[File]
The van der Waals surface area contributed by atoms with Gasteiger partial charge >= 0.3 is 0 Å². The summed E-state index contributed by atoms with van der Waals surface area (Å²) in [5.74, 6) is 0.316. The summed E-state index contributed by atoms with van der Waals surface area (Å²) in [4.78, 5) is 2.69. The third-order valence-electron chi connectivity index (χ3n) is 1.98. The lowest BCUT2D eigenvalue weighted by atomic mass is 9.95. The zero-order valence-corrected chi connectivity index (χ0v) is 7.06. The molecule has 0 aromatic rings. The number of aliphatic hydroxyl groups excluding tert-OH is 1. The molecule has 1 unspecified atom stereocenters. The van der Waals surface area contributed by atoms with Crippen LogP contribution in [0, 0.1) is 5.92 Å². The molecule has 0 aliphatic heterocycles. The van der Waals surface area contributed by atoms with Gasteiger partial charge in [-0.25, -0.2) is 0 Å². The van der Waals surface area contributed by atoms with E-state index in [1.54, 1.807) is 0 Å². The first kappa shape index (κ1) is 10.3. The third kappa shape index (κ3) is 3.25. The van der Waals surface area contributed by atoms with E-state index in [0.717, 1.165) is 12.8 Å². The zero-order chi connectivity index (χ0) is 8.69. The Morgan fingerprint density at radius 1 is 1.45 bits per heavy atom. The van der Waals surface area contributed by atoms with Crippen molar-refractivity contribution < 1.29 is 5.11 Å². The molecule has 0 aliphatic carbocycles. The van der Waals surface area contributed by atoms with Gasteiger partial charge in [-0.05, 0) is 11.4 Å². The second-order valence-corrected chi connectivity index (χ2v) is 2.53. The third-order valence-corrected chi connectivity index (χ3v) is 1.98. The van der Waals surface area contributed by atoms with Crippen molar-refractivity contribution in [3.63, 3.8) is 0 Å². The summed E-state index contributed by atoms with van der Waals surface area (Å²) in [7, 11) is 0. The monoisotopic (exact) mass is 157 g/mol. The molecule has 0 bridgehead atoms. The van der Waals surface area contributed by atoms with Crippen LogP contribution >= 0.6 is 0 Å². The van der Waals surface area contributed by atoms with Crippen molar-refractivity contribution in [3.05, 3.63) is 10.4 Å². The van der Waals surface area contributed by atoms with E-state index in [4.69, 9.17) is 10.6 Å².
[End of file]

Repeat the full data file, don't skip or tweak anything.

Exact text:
The van der Waals surface area contributed by atoms with Gasteiger partial charge >= 0.3 is 0 Å². The summed E-state index contributed by atoms with van der Waals surface area (Å²) in [5.74, 6) is 0.316. The summed E-state index contributed by atoms with van der Waals surface area (Å²) in [4.78, 5) is 2.69. The third-order valence-electron chi connectivity index (χ3n) is 1.98. The lowest BCUT2D eigenvalue weighted by atomic mass is 9.95. The zero-order valence-corrected chi connectivity index (χ0v) is 7.06. The molecule has 0 aromatic rings. The number of aliphatic hydroxyl groups excluding tert-OH is 1. The molecule has 1 unspecified atom stereocenters. The van der Waals surface area contributed by atoms with Crippen LogP contribution in [0, 0.1) is 5.92 Å². The molecule has 0 aliphatic heterocycles. The van der Waals surface area contributed by atoms with Gasteiger partial charge in [-0.25, -0.2) is 0 Å². The van der Waals surface area contributed by atoms with E-state index in [1.54, 1.807) is 0 Å². The first kappa shape index (κ1) is 10.3. The third kappa shape index (κ3) is 3.25. The van der Waals surface area contributed by atoms with E-state index in [0.717, 1.165) is 12.8 Å². The zero-order chi connectivity index (χ0) is 8.69. The Morgan fingerprint density at radius 1 is 1.45 bits per heavy atom. The van der Waals surface area contributed by atoms with Crippen molar-refractivity contribution < 1.29 is 5.11 Å². The molecule has 0 aliphatic carbocycles. The van der Waals surface area contributed by atoms with Gasteiger partial charge in [-0.05, 0) is 11.4 Å². The second-order valence-corrected chi connectivity index (χ2v) is 2.53. The third-order valence-corrected chi connectivity index (χ3v) is 1.98. The van der Waals surface area contributed by atoms with Crippen molar-refractivity contribution in [3.63, 3.8) is 0 Å². The summed E-state index contributed by atoms with van der Waals surface area (Å²) in [7, 11) is 0. The monoisotopic (exact) mass is 157 g/mol. The molecule has 0 bridgehead atoms. The van der Waals surface area contributed by atoms with Crippen LogP contribution >= 0.6 is 0 Å². The van der Waals surface area contributed by atoms with Crippen molar-refractivity contribution in [3.05, 3.63) is 10.4 Å². The van der Waals surface area contributed by atoms with E-state index in [4.69, 9.17) is 10.6 Å².